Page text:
Sonic and the Secret Rings - WII - Review
Let’s face it folks, the years have not been kind to SEGA’s little blue hedgehog that could. After some pretty dismal showings and ill-received 3D exploits (particularly the most recent fiasco on the Xbox 360 and PS3), it’s beginning to appear that Sonic has ran his course (pun intended). However, SEGA is looking to change all of that with his latest title, Sonic and the Secret Rings.
Developed exclusively for the Wii to take advantage of the system’s motion sensing controls, Sonic and the Secret Rings is certainly a step in the right direction for the waning franchise by having Sonic do what he does best, running at insane speeds. The game requires little more from you than fast reflexes, and pretty much does away with the overly frustrating platform-hopping elements that have damaged the series. While not without some typical problems, Sonic and the Secret Rings is the best Sonic game in recent years.
Sonic and the Secret Rings has a distinct Arabian theme in terms of presentation and storyline. In fact the main plot of the game involves Arabian Nights, as an evil character named Erazor Djinn is removing the pages of the book. You embark on a quest to restore the book, unlocking new worlds and meeting up with doppelgangers of Sonic’s friends and enemies, like Tails, Knuckles and Eggman, as you race to restore the pages. Each page that you discover will unlock new missions in the game and new areas to explore.
The gameplay almost feels like a racer, except you are still Sonic tearing through levels like a kid on Christmas morning. The game makes use of the Wiimote’s gyroscopic abilities, in that you hold it horizontally and tilt it left and right to make Sonic go in either direction, and press the 1 or 2 buttons to make Sonic break and jump, respectively.
However, Sonic does have some more moves in his repertoire. The game’s RPG-esque elements work off of an experience system where you gain experience for finishing stages, gaining extra for collecting a certain amount of rings once you pass the goal line and other things. Gaining experience will in turn gain you levels, and as you get higher levels, you’ll be able to hold more rings, get more skill points, and gain special abilities to help you along your journey.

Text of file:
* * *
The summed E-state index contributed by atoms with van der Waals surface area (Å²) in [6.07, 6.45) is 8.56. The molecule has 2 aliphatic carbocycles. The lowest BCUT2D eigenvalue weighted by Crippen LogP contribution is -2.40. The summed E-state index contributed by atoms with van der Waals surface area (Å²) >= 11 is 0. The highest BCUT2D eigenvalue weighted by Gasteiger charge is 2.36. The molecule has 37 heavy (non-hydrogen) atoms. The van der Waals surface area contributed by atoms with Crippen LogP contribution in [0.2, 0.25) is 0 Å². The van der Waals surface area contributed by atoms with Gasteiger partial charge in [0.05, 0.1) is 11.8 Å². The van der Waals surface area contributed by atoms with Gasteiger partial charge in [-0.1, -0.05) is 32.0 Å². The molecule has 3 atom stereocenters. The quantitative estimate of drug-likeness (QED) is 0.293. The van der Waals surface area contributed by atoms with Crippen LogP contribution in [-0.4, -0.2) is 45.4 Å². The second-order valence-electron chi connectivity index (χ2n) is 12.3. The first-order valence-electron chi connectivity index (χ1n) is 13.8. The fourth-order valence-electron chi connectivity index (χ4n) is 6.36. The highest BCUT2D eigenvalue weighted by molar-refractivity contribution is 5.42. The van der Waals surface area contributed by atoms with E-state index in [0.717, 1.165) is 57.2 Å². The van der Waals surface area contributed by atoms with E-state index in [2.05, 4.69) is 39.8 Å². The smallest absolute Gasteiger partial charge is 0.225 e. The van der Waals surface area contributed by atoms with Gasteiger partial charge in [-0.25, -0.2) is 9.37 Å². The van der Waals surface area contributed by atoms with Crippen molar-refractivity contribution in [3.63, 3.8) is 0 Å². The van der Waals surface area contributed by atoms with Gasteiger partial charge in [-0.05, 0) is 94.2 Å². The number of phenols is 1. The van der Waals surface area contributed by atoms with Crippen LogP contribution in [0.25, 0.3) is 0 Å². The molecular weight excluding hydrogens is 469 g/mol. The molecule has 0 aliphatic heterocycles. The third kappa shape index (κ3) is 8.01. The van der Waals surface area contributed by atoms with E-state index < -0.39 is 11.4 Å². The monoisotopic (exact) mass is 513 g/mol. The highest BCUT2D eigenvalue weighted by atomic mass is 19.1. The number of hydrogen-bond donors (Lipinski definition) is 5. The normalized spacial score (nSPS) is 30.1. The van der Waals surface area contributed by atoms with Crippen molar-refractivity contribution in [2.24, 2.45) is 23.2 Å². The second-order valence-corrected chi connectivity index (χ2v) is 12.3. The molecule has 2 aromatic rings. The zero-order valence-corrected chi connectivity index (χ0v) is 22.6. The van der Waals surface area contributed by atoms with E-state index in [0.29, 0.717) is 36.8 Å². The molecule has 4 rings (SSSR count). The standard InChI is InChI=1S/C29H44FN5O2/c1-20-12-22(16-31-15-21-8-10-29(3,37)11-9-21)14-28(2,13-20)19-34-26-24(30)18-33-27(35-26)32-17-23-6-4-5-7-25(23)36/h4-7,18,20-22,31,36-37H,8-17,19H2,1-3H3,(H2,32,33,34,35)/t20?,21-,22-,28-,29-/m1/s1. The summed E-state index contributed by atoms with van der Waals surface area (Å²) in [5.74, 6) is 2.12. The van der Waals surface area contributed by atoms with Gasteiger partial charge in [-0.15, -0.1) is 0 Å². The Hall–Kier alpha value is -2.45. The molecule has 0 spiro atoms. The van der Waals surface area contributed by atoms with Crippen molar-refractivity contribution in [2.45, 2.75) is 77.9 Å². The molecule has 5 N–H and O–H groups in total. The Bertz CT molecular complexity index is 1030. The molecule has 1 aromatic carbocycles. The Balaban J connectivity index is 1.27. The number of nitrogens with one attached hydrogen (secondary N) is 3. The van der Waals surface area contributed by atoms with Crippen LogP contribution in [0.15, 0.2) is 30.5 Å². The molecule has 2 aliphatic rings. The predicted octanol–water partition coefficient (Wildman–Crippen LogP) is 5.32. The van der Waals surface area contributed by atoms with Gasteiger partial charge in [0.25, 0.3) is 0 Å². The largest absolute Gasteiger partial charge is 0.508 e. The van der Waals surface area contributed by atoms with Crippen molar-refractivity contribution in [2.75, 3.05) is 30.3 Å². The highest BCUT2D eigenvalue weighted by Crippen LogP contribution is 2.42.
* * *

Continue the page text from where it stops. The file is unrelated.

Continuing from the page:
The game is very successful at presenting Sonic both in a new way through the Wii’s control scheme, but also remains truer to his 2D roots, more so than any prior 3D Sonic. The game’s rail-based action is reminiscent of Nights, a very, very old game for the Saturn developed by Sonic Team. It works so well in Sonic and the Secret Rings that you’ll be left wondering why they haven’t done it this way from the first 3D Sonic exploit.
However, the game is not without its flaws, some of which can be quite glaring at times. The controls can be a bit unwieldy at first, and it can lead to some frustration, at least at first. It’s pretty easy to over and under-correct Sonic’s path, and finding the right balance of his movement takes a while. Also, the brevity of many of the objectives will lead you to be staring at the loading screen pretty often. While the loading times are nowhere near as bad as they were in Sonic the Hedgehog on Xbox 360 or PS3, it still disrupts the game’s pacing a bit.
The mission design is also pretty weak. While the areas are nicely varied and detailed, you’ll often find yourself running through the exact same areas many times over in order to unlock more areas. Of course, it wouldn’t be a 3D Sonic game without a lousy camera that can often get obstructed by the environment, or sometimes just up and decides not to showcase the action from a remotely comfortable angle.
Graphically, Sonic and the Secret Rings is great looking, truly expressing how the Wii is a step up from the GameCube. The character and enemy models are noticeably more detailed than the previous crop of Sonic games, and the areas are very impressive and filled with details. The framerate stays very solid throughout, as well, and the game supports 16:9 widescreen and 480p.
The sound is typical for a Sonic game. The sound effects are very clear, but the music is the same cheesy brand of hair metal (complete with corny lyrics) that the series has been doing for years. The voice acting is also a bit goofy, and won’t win any awards.
Sonic and the Secret Rings is not without flaws, but it stands as the best Sonic in a good long while, and effectively brings Sonic back to his high-speed days of yore. Sonic fans should give this one a look, as it is possibly the best 3D Sonic ever.
Review Scoring Details for Sonic and the Secret Rings
The game has a few problems; the controls are a little rough and can be quite frustrating at first, the camera can be a pain, and the level design is pretty basic. However, the reflex-based gameplay effectively brings Sonic back to his roots, and the experience can be quite fun once you get used to the controls.
Sonic’s Wii adventure is pretty good looking, with great looking character models and colorful environments. Also, the framerate is very fluid and never bogs down.
The music is the kind of 80s butt-rock that we’ve come to expect (for better or worse) from the Sonic games. The voice acting is pretty cheesy as well.
Sonic and the Secret Rings brings the hero back to his roots, playing out more like the traditional Sonic games than any of the current crop of console Sonic games, which is quite ironic considering the new control scheme.
Sonic and the Secret Rings offers up around 40 party-style minigames for up to four players, but they don’t drive the game the way the single-player experience does.
Sonic’s Wii quest is the best one in years, and could very well be his best 3D adventure yet. However, that doesn’t mean that the game is free of problems. Still, it’s a pretty fun game and worth a look from the Wii-owning Sonic fan.